But studios don’t want to cannibalize their pay-per-view revenues (even though PPV has never generated the buy rates VOD could easily garner). The studios also don’t want to alienate the video stores (even though those are about to go the way of the dinosaurs). So they have held back their theatricals from VOD release until after PPV and rental stores have had their turn – or have not done significant VOD distribution deals at all.
What the heck are they waiting for?
Hardened industry cynics perceive yet another sinister studio plot to eliminate the middleman. Although Moviefly is focusing on retail Web distribution and leaving each individual studio to cut its own cable distribution deals, the movies.com alliance between News Corp. and Disney is rumored to be eyeing the wholesale business – doubling their leverage in negotiations with operators and possibly creating their own branded destination in the VOD space.
Security concerns, while oft-cited and certainly legitimate, are rapidly approaching a moot point. Studios and VOD technology providers have been jousting over various encryption schemes. But if I can copy a DVD onto my PC or PVR hard drive – or, more likely, obtain a copy through a P2P network – no amount of encryption is going to stop me from watching what I want to watch.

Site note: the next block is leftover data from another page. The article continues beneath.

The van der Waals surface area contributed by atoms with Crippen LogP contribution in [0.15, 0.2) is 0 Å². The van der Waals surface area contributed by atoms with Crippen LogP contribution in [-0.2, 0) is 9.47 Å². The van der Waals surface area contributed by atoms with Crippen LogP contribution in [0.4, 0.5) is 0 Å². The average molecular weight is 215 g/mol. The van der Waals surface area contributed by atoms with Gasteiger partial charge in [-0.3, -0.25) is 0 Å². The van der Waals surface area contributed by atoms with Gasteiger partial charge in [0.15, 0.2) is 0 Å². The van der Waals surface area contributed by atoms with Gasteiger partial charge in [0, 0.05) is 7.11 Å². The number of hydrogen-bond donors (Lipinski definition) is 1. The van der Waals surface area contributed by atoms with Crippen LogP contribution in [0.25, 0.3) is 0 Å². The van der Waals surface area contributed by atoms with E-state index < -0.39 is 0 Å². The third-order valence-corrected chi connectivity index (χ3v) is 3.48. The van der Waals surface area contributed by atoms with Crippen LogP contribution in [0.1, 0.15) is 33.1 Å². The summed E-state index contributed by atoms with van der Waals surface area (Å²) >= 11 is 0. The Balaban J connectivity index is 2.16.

The studios are really missing the point, and that has everything to do with consumer behavior.
Brenner gets it. He and some of his more enlightened cable cohorts envision a VOD viewer’s paradise, a virtual store with your choice of films, documentaries, classic sports matchups, how-to videos – you name it – all available at prices that drive usage, not some corporate suit’s limited vision of the bottom line.
Brenner and his cohorts even put together highly appealing subscription VOD, or SVOD, packages that give viewers access to – say – ESPN’s or HBO’s library. Some cable renegades say SVOD subscriptions to HBO, Encore or Showtime constitute a great end run around recalcitrant studios.
But there the studios stand, like deer frozen in various stunned poses, mesmerized by VOD’s looming high beams.
It’s hard not to sympathize with them after watching Napster steamroll its record industry counterparts. But for years the record industry made the mistake of charging far too much for discs that cost far too little to produce – never giving customers the flexibility of choosing their own music. What had begun slowly but naturally with mixed tapes only jumped to light speed with Napster, MP3 files and CD burners.
And now it’s the studios’ turn.
Oh sure, no one wants to watch a movie on a computer monitor. And no one wants to wait hours, even under broadband conditions, to download a feature-length film. But it’s just a matter of time before broadband connections, networked homes and PVRs create the right environment for a video Napster.
The studios and the cable operators have a rapidly narrowing window of opportunity to follow the logic and give customers what they want, when they want it, at a reasonable price – to co-opt, not control, consumer behavior.
Or we’ll be taking matters into our own hands.
You can reach Will at firstname.lastname@example.org.